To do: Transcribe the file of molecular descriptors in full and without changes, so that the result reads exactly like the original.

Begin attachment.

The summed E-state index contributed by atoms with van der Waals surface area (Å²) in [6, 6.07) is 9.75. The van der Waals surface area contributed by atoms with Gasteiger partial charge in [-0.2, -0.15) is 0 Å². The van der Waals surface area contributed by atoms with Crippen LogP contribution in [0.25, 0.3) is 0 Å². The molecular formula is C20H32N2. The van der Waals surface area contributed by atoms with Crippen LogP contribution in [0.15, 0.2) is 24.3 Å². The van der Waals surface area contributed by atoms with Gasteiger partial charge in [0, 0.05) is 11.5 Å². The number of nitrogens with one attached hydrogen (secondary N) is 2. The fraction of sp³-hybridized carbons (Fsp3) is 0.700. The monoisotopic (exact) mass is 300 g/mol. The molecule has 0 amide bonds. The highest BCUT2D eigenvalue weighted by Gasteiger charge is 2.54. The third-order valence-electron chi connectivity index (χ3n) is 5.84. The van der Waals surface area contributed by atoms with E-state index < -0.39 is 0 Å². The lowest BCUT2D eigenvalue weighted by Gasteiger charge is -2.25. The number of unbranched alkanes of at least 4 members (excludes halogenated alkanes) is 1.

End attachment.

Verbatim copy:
The summed E-state index contributed by atoms with van der Waals surface area (Å²) in [6, 6.07) is 9.75. The van der Waals surface area contributed by atoms with Gasteiger partial charge in [-0.2, -0.15) is 0 Å². The van der Waals surface area contributed by atoms with Crippen LogP contribution in [0.25, 0.3) is 0 Å². The molecular formula is C20H32N2. The van der Waals surface area contributed by atoms with Crippen LogP contribution in [0.15, 0.2) is 24.3 Å². The van der Waals surface area contributed by atoms with Gasteiger partial charge in [0, 0.05) is 11.5 Å². The number of nitrogens with one attached hydrogen (secondary N) is 2. The fraction of sp³-hybridized carbons (Fsp3) is 0.700. The monoisotopic (exact) mass is 300 g/mol. The molecule has 0 amide bonds. The highest BCUT2D eigenvalue weighted by Gasteiger charge is 2.54. The third-order valence-electron chi connectivity index (χ3n) is 5.84. The van der Waals surface area contributed by atoms with E-state index < -0.39 is 0 Å². The lowest BCUT2D eigenvalue weighted by Gasteiger charge is -2.25. The number of unbranched alkanes of at least 4 members (excludes halogenated alkanes) is 1.